Daylight saving time ends on November 1, 2020 at 1:00 a.m. local time.
While our clocks “fall back” one hour and we may get one extra hour of sleep that day, it also means it’ll start getting darker earlier. An annoyance that generally doesn’t go away until late spring when it finally starts to stay light after 6 p.m.
For years people have argued to change the clocks, and this year two senators have introduced a bill to temporarily extend daylight saving time.
On Wednesday, Florida Senators Rick Scott and Marco Rubio introduced legislation that would keep the U.S. on daylight saving time through 2021, ending on November 7, 2021.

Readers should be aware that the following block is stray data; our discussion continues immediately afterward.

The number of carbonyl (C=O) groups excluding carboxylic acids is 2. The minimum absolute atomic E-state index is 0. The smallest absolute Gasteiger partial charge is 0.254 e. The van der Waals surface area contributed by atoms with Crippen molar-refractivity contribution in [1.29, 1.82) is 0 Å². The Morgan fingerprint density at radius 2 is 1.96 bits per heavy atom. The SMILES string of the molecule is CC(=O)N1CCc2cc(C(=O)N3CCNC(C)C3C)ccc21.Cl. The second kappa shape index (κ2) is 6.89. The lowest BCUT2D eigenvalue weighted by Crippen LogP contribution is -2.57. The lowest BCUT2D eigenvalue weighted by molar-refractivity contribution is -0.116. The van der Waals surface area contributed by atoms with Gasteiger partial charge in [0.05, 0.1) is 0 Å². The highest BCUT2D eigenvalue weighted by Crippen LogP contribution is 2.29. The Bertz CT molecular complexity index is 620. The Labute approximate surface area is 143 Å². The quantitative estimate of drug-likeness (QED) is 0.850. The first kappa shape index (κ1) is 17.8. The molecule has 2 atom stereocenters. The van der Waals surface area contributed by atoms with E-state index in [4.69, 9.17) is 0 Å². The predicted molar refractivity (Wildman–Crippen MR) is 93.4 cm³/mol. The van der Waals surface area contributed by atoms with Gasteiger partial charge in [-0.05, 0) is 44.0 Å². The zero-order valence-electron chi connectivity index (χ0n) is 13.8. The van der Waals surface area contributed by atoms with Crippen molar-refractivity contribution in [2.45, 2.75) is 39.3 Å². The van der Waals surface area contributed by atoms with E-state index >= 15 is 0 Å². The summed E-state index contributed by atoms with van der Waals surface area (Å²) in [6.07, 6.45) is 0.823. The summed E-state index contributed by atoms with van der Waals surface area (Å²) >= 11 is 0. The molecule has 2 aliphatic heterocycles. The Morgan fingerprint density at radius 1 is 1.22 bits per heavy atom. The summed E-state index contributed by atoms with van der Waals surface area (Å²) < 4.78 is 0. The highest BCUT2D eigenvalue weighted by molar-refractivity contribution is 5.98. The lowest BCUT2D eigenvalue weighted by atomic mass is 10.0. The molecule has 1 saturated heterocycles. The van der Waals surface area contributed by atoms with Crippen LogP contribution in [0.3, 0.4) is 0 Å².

“Our government has asked a lot of the American people over the past seven months, and keeping the nation on daylight saving time is just one small step we can take to help ease the burden,” Rubio said.
Rubio said that not only was more daylight after school was “critical” for families, but studies have shown there are multiple benefits to staying in daylight saving time year-round.
Not only would far less people be out in the dark, when the most amount of fatal incidents occur, but crime would decrease, and studies suggest that the economy would also fare better because people are more likely to go out when it’s light.
There is of course an argument against daylight saving time.
The whole thing is just so confusing. It seems as soon as we fall back, we “spring forward.” Are there really any benefits to falling back besides that one extra hour of sleep?
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